South Korea Fines Facebook For Sharing Data Without User Consent – E Hacking News


South Korea fines social networking giant Facebook for 6.7 billion Won (around $6 million) for sharing user data without their consent.

According to PIPC (Personal Information Protection Commission), Facebook has a total userbase of around 18 million users in South Korea. It says FB shared user data of 3.3 million users to third-party companies without user consent. The incident happened from May 2012 to June 2018. Also, PIPC says that it will charge a criminal complaint against the company for violating “personal information laws.” 

The shared information includes user names, academic background, work profile, relationship status, and home addresses.

The users logged into other third-party apps using their FB credentials but without giving any permission to access personal information. Nonetheless, FB shared its data with the third-party apps the users were using.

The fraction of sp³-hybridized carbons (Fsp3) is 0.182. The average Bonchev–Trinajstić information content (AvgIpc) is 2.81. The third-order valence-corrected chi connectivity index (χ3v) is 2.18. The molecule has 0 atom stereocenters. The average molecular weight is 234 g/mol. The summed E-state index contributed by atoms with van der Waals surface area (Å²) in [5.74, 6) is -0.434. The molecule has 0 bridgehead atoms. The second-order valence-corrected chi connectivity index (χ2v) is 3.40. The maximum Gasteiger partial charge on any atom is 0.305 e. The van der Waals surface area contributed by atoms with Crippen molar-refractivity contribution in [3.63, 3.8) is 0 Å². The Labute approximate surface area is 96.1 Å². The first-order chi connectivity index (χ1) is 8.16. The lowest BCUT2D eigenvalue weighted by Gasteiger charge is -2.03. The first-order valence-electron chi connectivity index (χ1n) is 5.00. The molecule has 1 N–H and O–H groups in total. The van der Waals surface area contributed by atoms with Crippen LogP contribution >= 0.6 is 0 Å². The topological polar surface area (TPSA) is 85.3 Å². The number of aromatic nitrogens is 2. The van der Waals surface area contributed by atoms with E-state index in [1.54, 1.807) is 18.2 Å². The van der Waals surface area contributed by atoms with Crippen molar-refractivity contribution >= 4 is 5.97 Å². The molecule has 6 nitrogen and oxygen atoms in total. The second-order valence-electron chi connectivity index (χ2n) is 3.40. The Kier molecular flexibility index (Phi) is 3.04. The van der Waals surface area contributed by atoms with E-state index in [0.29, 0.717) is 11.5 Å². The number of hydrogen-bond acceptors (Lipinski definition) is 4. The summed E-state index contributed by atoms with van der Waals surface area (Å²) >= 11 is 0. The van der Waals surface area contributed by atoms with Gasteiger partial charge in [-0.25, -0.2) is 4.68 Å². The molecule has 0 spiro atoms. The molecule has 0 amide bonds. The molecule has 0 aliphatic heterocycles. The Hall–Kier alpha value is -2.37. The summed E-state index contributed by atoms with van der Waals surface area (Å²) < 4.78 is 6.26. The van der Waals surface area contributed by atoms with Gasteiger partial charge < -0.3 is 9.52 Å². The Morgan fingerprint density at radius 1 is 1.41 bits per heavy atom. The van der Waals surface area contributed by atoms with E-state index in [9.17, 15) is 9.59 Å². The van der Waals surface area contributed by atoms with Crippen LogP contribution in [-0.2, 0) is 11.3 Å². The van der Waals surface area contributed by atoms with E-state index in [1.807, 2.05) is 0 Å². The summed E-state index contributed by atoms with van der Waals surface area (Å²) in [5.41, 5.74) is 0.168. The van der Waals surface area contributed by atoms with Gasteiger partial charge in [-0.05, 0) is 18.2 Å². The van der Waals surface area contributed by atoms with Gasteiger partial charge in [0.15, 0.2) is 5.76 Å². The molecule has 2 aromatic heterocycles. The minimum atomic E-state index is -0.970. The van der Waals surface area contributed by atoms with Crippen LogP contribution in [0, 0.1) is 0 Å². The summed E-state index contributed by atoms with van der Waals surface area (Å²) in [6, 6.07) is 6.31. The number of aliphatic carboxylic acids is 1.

The issue came to notice when a FB user shared their data with a service while logging in with the FB account, but the user’s friends didn’t, however, unaware that their FB data was also shared. Following the incident, these third-party apps used Facebook’s provided information to show customized ads on social media users’ profiles. 

According to PIPC, with no user permission, Facebook provided user data to third-party companies and made monetary profits.

PIPC also charges FB to store login credentials (with no encryption) without user knowledge and not notify the users while accessing their data. Besides this, it claims that Facebook presented fake and incomplete documents while the legal investigation was ongoing, instead of providing the real documents. 

It affected the inquiry’s credibility and caused difficulties in assessing FB’s clear violations of rules and laws. For this misdoing, FB was charged for an extra 66 million won. 

The company

Facebook, however, claims that it provided full cooperation during PIPC’s investigation. FB find PIPC’s complaint regrettable; however, it will respond after the commission takes its final decision. 

“The investigation against the US tech giant started in 2018 by the Korea Communication Commission, the country’s telecommunication regulator, in the wake of the Cambridge Analytica scandal. The regulator handed the case to PIPC,” reports ZDNet.



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